“Most importantly, G-d had to edit the scrolls in order to perfect the exact wording and phrasing of the Torah so that many meanings can be found in it. While a good writer can insert two or three layers of meaning into a text, only a divine Author can insert dozens of meanings. Despite all this editing, the inspired scrolls of the patriarchs form the basis of the book of Genesis”

Now this theory may be well and true, with authoritative sources to support it. However, I think the following quote from the Rambam in his letter “The response to Joseph Ibn Gabir” seems to dismiss this theory. The “scrolls of the forefathers” if they existed, had no role in the composition of the Torah. The revelation at Sinai was an original creation, the content only being revealed to Moshe “for the first time” (i.e he did not get a ‘sneak preview’ from previous manuscripts)

This is my understanding of what the Rambam is saying in this letter. If anyone feels I have misinterpreted this letter, please feel free to leave a comment or email me.

“You mention further an objection made against my judgment that the rite of circumcision we are commanded to observe is Mosaic law rather than a tradition of Abraham. My opponents argue that, inasmuch as on the occasion of that Commandment, the Lord made a thirteen-fold covenant of that Commandment, the Lord made a thirteen-fold covenant with Abraham, we may assume that the obligation to observe the rite of circumcision dates back to Abraham. The argument is inadmissible and their alleged evidence demonstrates that they do not understand the very foundation of our religion. My judgment, I assure you, is correct without any doubt.

Included in the six hundred thirteen precepts that were commanded at Sinai are the injunction of circumcision and the prohibition of the sinew which, although they existed in earlier times as recorded in scripture, have been in force as prescriptions only since the time of Moses. You ask those blind people – who pretend to be seers and cite as evidence against me the thirteen-fold covenant with Abraham – to tell you if Abraham himself had perhaps written the thirteen fold covenant with all the verses contained in that portion, and Moses simply copied them, as some people are wont to copy ancient works of another author, or whether the verses have been composed by Moses for the first time under inspiration? Whoever does not believe that these verses, together with the whole Torah, were composed by Moses under inspiration denies that the Torah is of Divine origin.

How would one indeed know what was communicated to Abraham, were it not for the account communicated by Moses? Hence, the foundation and the injunction of that precept, as well as the thirteen-fold covenant stem from Moses. This matter is obvious except to those who do not posses the capacity to reflect and who do not concentrate on the roots of religion but on its branches. The Torah enjoined by Moses is in its totality a revelation of God. If it contains ancients laws, as the Noahide law and the sign of the covenant, we are not bound by them because they were observed in ancient times but because of the later Sinaitic legislation vouchsafe exclusively to us.”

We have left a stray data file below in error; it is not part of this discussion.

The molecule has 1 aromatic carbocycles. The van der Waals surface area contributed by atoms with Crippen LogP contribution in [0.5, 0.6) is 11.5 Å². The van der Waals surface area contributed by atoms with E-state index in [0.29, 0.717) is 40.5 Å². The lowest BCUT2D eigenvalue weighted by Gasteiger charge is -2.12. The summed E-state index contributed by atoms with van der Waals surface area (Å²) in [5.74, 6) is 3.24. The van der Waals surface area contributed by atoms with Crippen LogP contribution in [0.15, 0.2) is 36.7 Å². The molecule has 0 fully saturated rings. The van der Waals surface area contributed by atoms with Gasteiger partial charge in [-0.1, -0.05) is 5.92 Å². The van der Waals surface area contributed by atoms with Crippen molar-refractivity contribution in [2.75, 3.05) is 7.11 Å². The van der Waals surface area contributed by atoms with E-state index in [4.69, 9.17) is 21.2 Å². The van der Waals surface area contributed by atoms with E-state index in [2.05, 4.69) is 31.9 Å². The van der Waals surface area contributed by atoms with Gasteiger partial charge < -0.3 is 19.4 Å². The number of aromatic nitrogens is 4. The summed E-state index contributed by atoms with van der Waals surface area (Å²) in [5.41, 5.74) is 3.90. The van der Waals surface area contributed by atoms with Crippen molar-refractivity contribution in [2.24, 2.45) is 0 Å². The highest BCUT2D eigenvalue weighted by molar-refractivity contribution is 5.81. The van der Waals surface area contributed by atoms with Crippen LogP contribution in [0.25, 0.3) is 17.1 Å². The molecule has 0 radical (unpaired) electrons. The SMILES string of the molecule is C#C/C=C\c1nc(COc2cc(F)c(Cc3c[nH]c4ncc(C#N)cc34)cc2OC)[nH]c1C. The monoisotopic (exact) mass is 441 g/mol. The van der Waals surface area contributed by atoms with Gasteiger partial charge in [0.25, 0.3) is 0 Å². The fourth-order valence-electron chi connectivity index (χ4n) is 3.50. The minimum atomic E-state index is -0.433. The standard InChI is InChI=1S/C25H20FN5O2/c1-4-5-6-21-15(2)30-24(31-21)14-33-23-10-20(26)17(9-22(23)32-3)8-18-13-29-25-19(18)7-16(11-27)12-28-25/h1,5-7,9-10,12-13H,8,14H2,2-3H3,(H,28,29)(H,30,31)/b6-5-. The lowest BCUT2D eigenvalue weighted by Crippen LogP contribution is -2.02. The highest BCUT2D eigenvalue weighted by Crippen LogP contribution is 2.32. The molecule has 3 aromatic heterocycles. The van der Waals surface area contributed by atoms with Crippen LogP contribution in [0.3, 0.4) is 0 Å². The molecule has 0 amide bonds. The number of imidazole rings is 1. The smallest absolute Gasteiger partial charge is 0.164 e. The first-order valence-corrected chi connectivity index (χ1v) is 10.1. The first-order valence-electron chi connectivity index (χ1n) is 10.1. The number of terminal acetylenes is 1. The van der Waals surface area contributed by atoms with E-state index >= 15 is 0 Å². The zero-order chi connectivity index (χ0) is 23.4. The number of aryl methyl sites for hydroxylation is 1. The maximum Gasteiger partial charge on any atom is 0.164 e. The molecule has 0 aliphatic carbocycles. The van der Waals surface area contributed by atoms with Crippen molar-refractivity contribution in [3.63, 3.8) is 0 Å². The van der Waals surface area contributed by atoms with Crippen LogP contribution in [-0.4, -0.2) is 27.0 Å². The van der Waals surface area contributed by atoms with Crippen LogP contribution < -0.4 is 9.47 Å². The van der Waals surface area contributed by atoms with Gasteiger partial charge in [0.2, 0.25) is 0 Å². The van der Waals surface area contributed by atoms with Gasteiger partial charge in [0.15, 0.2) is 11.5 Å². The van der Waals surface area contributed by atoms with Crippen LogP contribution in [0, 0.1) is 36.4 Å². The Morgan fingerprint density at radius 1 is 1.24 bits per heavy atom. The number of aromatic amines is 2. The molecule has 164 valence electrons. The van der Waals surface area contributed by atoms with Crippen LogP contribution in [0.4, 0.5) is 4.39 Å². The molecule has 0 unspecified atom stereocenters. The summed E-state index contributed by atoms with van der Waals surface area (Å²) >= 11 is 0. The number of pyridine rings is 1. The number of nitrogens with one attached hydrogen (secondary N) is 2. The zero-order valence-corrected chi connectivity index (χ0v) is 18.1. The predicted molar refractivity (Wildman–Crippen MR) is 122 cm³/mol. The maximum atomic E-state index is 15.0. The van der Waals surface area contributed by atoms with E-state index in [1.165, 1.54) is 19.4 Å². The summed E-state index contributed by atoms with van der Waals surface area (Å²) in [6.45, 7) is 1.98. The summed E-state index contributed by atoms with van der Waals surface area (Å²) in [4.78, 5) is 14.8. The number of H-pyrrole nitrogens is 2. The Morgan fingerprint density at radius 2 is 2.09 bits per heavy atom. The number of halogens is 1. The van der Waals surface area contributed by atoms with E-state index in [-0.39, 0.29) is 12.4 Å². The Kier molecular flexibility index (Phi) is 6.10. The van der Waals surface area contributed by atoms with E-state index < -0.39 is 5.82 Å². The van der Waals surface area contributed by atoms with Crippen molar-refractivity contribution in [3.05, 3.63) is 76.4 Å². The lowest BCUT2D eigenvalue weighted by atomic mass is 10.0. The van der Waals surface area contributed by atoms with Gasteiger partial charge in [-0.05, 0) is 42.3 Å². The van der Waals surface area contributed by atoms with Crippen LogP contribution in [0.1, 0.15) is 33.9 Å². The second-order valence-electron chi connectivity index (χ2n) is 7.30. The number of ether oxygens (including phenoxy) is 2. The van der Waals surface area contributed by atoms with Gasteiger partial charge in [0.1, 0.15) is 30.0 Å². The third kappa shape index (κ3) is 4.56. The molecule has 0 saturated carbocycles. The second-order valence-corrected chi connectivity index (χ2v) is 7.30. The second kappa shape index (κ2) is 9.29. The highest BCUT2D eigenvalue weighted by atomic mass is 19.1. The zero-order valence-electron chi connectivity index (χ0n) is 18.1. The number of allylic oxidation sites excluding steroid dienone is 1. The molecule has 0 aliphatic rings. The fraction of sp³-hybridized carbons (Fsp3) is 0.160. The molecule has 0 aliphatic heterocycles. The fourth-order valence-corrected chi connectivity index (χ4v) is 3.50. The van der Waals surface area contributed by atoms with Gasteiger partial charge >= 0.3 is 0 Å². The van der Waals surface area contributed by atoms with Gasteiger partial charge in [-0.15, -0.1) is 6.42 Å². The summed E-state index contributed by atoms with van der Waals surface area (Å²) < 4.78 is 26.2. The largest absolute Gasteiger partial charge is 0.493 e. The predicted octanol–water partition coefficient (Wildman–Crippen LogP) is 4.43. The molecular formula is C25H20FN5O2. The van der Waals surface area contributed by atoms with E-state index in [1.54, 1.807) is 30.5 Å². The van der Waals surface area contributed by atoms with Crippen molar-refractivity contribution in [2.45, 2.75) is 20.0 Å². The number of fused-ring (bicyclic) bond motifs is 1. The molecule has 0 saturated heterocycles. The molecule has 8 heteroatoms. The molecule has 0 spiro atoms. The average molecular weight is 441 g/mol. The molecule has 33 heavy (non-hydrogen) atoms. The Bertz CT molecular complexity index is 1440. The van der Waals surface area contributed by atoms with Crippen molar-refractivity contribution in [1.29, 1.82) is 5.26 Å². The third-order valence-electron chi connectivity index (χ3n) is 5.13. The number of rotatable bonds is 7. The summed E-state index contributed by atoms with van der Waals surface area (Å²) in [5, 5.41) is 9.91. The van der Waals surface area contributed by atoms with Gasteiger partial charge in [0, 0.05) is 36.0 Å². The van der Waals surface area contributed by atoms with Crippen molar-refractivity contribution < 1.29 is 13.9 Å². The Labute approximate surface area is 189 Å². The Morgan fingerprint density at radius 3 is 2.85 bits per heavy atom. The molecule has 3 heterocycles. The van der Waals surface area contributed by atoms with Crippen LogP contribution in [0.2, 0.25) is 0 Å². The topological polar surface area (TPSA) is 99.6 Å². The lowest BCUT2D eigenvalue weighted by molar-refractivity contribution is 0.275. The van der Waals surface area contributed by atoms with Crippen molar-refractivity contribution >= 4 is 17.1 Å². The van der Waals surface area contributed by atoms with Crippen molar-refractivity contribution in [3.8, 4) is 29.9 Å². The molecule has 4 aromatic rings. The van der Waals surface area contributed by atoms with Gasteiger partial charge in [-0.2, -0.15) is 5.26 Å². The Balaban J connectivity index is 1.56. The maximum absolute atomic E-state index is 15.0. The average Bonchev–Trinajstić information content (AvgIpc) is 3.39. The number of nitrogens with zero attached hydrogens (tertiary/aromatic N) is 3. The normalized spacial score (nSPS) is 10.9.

[The Response to Joseph Ibn Gabir, Letters of Maimonides – Leon D Stitskin (Pg 88-89) ]

Rambam on learning Torah from a translation

Over Shabbat I read a fascinating work, a series of letters from the Rambam translated into English. The work is entitled “Letters of Maimonides” and is authored by Leon D Stitskin.

Below is an extract that I feel is most encouraging to those who aspire to learn Torah, but are crippled in the sense that they are unable to learn from the original sources independently. (I myself fall into this category, as I am sure do many others)

Maimonides to Joseph Ibn Gabir (pg 87-88)

I have place the Lord before me always. The letter of the wise and cherished Mar known as Ibn Gabir has reached me. He describes himself as an ignorant man and laments his inability to read the work I composed in the Hebrew language, the Mishneh Torah. It is clear, however, from this epistle that he has a great enthusiasm for studying Torah, and that he occupies himself steadily in My commentary on the Mishnah. He also mentions that he heard from some scholars in Baghdad (may the Lord protect them) are critical of some of my decisions, and request that I reply in my own handwriting in order to help him with his studies. I hereby comply with his request.

First of all, I must tell you, may the Lord preserve and increase your welfare, that you are not justified to call yourself ignorant. You are my beloved pupil, and so are all those who are inclined to pursue zealously the study of Torah and attempt to understand even one biblical verse or a single halacha. It makes also no difference whether one pursues his studies in the holy language or in Arabic or Aramaic, as long as one understands the issues involved. This applies especially to the commentary and the summaries. The most important thing is to be involved in learning. But of one who neglects his studies, or who has never studies, it is said “he has despised the word of the Lord (Num 15,31). This refers also to a man who fails to continue his studies even if his a great scholar, for he thereby neglects the positive precept of advancing his learning which his highest commandment.